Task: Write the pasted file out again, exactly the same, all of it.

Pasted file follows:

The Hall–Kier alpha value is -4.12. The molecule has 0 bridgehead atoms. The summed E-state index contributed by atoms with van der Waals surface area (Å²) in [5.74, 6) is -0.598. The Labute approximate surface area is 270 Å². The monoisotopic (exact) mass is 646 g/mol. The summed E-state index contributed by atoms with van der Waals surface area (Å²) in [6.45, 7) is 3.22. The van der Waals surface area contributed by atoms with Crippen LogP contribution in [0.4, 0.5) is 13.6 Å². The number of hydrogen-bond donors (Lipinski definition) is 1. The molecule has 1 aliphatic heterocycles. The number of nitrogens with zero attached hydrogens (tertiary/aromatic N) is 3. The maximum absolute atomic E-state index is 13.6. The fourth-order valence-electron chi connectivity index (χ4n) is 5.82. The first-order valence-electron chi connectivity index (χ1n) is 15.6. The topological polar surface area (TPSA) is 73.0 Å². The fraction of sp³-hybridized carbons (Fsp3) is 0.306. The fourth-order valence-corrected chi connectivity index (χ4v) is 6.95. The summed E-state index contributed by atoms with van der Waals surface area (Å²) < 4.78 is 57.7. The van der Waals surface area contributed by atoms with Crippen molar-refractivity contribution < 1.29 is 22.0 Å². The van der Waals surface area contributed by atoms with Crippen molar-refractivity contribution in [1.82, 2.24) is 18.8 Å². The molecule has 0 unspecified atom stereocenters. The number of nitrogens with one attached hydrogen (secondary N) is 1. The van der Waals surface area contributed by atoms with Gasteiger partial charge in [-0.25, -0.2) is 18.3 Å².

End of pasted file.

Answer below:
The Hall–Kier alpha value is -4.12. The molecule has 0 bridgehead atoms. The summed E-state index contributed by atoms with van der Waals surface area (Å²) in [5.74, 6) is -0.598. The Labute approximate surface area is 270 Å². The monoisotopic (exact) mass is 646 g/mol. The summed E-state index contributed by atoms with van der Waals surface area (Å²) in [6.45, 7) is 3.22. The van der Waals surface area contributed by atoms with Crippen LogP contribution in [0.4, 0.5) is 13.6 Å². The number of hydrogen-bond donors (Lipinski definition) is 1. The molecule has 1 aliphatic heterocycles. The number of nitrogens with zero attached hydrogens (tertiary/aromatic N) is 3. The maximum absolute atomic E-state index is 13.6. The fourth-order valence-electron chi connectivity index (χ4n) is 5.82. The first-order valence-electron chi connectivity index (χ1n) is 15.6. The topological polar surface area (TPSA) is 73.0 Å². The fraction of sp³-hybridized carbons (Fsp3) is 0.306. The fourth-order valence-corrected chi connectivity index (χ4v) is 6.95. The summed E-state index contributed by atoms with van der Waals surface area (Å²) < 4.78 is 57.7. The van der Waals surface area contributed by atoms with Crippen molar-refractivity contribution < 1.29 is 22.0 Å². The van der Waals surface area contributed by atoms with Crippen molar-refractivity contribution in [1.82, 2.24) is 18.8 Å². The molecule has 0 unspecified atom stereocenters. The number of nitrogens with one attached hydrogen (secondary N) is 1. The van der Waals surface area contributed by atoms with Gasteiger partial charge in [-0.25, -0.2) is 18.3 Å².